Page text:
Today’s blog is a guest post contribution by Joanna Sommer, Senior Editor of InformedMag.
The rise of the internet and increased use of personal devices, even amongst children and teenagers, has created a very different landscape for parents. Even young parents are unlikely to have experienced the level of technology exposure that their children have today.
Today, most children have their own devices, including cell phones, tablets and laptops. This makes it more difficult for parents to monitor internet use and makes it more important than ever to teach your children about how to use the internet safely.
Begin with one device.
As your children get older, it is likely that they will ask to use the internet for school projects, to find something they saw on TV, or even to play online games. There are plenty of educational tools on the internet – so it is possible that you may even be the one to first introduce them to it.
At whichever point you allow them to go online, it is advisable to limit internet use to one family computer. This enables you to set up site blocking and review their online history to make sure that your rules are being respected. As they adopt safe online practices and become increasingly comfortable with the internet, you can incorporate their own devices as well.
Internet use is a privilege, not a right.
As your children begin to start to use the internet, it is important that they respect it as a tool that they only have access to by your permission. Especially in the beginning, they should ask your permission to go online.
Even with site blocking in place, you may want to restrict them to certain children-friendly sites in the beginning. Review their online history to make sure that they are adhering to your rules.
Have established guidelines for proper conduct.
Type of your internet use guidelines and post them by the computer so that your stance is clear. You may want to include some of the following items:
- Express that permission is required before accessing the internet
- Establish a time limit for use per day
- List whichever sites are off limits (for young children these may include social media networks, for example)
- State that they should never provide any personal information (full name, address, payment information) without your approval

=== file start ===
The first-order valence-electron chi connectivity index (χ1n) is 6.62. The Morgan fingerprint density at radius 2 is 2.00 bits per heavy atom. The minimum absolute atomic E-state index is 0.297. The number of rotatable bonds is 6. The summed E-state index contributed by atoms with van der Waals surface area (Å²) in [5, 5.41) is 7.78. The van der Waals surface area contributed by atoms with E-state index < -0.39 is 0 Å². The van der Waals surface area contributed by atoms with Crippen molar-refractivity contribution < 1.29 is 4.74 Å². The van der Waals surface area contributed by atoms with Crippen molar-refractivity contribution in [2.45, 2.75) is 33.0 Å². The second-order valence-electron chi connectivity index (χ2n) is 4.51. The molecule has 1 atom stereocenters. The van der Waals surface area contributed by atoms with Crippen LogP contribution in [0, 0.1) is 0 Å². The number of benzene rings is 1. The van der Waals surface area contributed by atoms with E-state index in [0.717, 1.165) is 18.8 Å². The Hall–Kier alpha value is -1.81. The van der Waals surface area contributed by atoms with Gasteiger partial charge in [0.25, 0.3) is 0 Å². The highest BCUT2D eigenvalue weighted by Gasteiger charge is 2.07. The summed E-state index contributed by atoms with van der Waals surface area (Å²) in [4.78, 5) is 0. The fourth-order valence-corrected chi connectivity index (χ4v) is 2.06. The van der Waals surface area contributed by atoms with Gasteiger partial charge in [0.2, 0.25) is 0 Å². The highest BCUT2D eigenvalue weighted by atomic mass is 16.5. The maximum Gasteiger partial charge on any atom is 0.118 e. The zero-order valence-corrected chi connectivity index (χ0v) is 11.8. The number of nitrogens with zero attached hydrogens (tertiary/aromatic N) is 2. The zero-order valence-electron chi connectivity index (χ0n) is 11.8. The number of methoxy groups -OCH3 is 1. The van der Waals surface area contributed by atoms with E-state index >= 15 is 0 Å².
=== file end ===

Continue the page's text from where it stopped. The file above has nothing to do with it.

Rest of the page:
- State that they may not create a username and password for any site without your approval
- State that they need your permission to enter any website that has a posted age limit
- If your child is allowed to use an instant messaging service, establish guidelines around who they are allowed to talk to (classmates only, for example)
Be open about your concerns.
The internet is a great tool and source of information and should be treated as such. You do not need to scare your children away from it, but it can be helpful to have a frank conversation about what your concerns are. This may be as simple as explaining that there is content on the internet that is not suitable for young children. As they get older, you can be more specific about the nature of the content that you feel should be avoided. This will enable your children to identify what is and is not appropriate without relying on a site blocker.
Invest in internet safety software.
With the amount that children do use the internet in today’s world, and the number of devices that they have access to as they get older, it is impossible to monitor everything on your own. This is where internet safety software comes in.
Parental control software, such as Net Nanny, enables you to utilize filters to block unwanted content, such as sites related to porn, violence or hate. Full spectrum versions analyze page visits in real time, so if your child accidentally (or purposefully) stumbles upon a site with unwanted content, it will be blocked. You might also consider purchasing a ‘clean router’ to replace your usual internet router. This enables your parental control software to monitor all of the internet-using devices in the house.
By establishing proper use etiquette, and monitoring for adherence, from the beginning of your children’s internet use, you will establish good use habits and best safe principals that will keep your children safe. By being clear about your guidelines and concerns, and utilizing monitoring software, you can keep your children safer online.
About the author
Joanna is the Senior Editor for InformedMag and is passionate about security and tech. She has been working in the home safety and security field for 5 years. Joanna loves to travel and enjoys going to hot yoga and Barre classes. She is dedicated to creating articles that both educate and help people make informed purchasing decisions.